Display Your True Colours!

The impact of colours on your brand image.

The human mind is very sensitive to visual stimuli and colours are crucial in marketing because of the emotions they trigger and the impact they create. Colours carry a message both at conscious and unconscious levels. That is why graphic designers must use the power of colours with finesse to make their designs meaningful and vibrant.

With their aesthetic properties and psychological impact, colours can transform the identity of a brand. Based on the emotions our brains associate with each colour, using them deliberately can give multiple levels of meaning to a brand image. You can use these associations to underline or emphasize your message. Your business’ logo for example will be stronger with the right colours!

The choice of the specific colours used in the promotion of your business must be consistent with its vision and the impact you want to create on your target audience. Those links between emotions and colours are not rigid rules of course, especially since the global impact of the design of your logo does not depend on colours alone. It depends on the interaction of those colours with the forms, gradients, tones and typography (text).

In fact, colours will simply amplify and emphasize the message of your organization. In general, bright and bold colours are eye catching but can become aggressive. Neutral colours convey a more sophisticated image, but they have less impact. Here are a few examples of the meanings associated with different colours:

  • Red: passion, energy, danger, aggression, warmth.
    Apparently it wets appetite which explains why it is used in numerous restaurants and food product logos like Coca-Cola and McDonald’s. Red is linked to desire, to passion and to power. Studies have shown that red on orange encourages you to eat and leave a restaurant faster. Notice how that combination is used in many fast food chains. In general, red has a strong impact but on the other hand, too much red can be seen as agressive.
    – Areas : Luxury, fashion, eroticism, sports, media, humanitarian, wine, gastronomy.
  • Orange: innovation, youth, fun, affordability, accessibility.
    Orange is an informal colour that represents friendliness and conveys a festives and care-free tone.
    – Areas: Entertainment, sports, getting in shape, communications, the food industry.
  • Yellow: joy, pleasure, warm, friendly, youth, optimism, confidence.
    Yellow conveys positive emotions. It should be considered to target younger consumers. It’s a colour that conveys feelings of fun and joyfulness. It is not linked to luxury or excess. Use it for its approachability.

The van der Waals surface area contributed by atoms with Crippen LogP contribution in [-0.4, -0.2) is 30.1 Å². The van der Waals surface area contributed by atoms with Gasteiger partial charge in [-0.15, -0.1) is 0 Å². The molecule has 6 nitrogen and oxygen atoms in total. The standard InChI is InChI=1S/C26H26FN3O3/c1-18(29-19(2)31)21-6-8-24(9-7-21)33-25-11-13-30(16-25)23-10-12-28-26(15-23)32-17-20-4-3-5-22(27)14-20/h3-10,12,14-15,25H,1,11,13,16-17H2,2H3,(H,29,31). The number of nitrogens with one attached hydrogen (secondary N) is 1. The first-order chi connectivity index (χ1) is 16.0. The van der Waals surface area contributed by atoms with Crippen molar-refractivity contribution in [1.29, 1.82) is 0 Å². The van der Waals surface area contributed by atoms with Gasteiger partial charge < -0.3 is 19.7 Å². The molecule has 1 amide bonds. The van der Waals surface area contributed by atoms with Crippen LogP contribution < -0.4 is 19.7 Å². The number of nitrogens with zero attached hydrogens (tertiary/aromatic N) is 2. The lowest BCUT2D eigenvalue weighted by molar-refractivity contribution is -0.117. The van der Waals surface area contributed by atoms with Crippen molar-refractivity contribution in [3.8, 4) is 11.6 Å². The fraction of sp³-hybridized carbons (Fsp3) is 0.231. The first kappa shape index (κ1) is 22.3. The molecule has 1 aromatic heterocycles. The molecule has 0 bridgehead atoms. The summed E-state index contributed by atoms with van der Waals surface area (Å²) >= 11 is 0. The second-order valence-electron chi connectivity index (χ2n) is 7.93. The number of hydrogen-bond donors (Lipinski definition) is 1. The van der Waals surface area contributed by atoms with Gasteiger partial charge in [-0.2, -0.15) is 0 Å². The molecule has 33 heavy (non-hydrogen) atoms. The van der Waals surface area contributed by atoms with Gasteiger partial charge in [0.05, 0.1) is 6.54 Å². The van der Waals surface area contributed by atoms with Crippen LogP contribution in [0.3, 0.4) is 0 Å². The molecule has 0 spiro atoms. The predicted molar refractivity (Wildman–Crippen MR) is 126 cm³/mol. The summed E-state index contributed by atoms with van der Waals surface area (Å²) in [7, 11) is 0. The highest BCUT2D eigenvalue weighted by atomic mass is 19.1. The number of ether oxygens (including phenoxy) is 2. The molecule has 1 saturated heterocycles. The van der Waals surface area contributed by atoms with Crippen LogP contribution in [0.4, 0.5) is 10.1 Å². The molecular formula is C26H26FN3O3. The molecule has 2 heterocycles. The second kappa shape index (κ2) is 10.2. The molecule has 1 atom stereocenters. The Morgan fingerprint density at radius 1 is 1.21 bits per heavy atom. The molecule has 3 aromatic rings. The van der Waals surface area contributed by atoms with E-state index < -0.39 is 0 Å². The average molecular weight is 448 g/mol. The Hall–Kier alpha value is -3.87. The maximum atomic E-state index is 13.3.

– Areas: Tourism, children, food industry, insurance, credit, music, information.
  • Green: natural, ethics, growth, freshness, respect, nature, serenity.
    Green brings a feeling of harmony. Use this colour if you need to increase the confidence of the public towards your brand.
    – Areas: discovery, adventure, nature, travel, education, environment, ecology.
  • Blue: professionalism, seriousness, integrity, sincerity, authority, success.
    Blue is linked to authority and success. It is popular with financial institutions and governmental organizations. Blue is also a strong colour, timeless and universal. Be careful when you use it as it tends to convey a colder and more corporate tone thus, it is more impersonal.
    – Areas: corporate, aeronautics, computers, technology, environment, travel.
  • Violet: captivating, creative, sophisticated luxury, dignity, wealth.
    Use it if you want to convey new and innovative ideas.
    – Areas: Art and culture, luxury, music, education, beliefs.
  • Black: power, sophistication.
    Black represents prestige so it is not accessible to everyone. Use it to claim your uniqueness and show that you are at the forefront of your field.
    – Areas: cinema, art, photography, luxury.
  • White: purity, cleanliness, simplicity, innocence.
    From an optical point of view, white is not a colour as it’s the synthesis or combination of all the colours on the spectrum. In practical terms, a white logo will always need a coloured area behind it to insure its visibility when used on a white surface or substrate.
    – Areas : winter, marriage, fashion, news, religion.
  • Brown : masculinity, outdoors, terroir, recycling, nature.
    With the right tone, it can be combined with almost any other colour. Use it to emphasize wisdom or voluptuousness in food related uses.
    – Areas : culture, confectionery, history, nature.
  • Pink: fun, affection, innocence, romance.
    Be careful with this colour as it can become garish very quickly and convey the opposite of the intended effect.
    – Areas: childhood, femininity, leisure, confectionery, bakery, art.

Nowadays, the Internet breaks geographical barriers and opens the frontiers of information to new horizons. So we are prompted to reflect on the meaning of colours across the globe. Depending on countries, cultures and eras, colours sometimes convey diametrically opposed meanings. For example, white which is linked to purity in the west is linked to mourning in most Asian countries.

As you reflect on your brand and the colours that will support it, identifying your target audience will be crucial. It will also be important to take heed of the brand identity of your competition. Sometimes it’s preferable to align your brand with your competitors (either by typography, style or similar colours) and, other times, it’s better to stand out.

Now, all you have to do is display your true colours!!!

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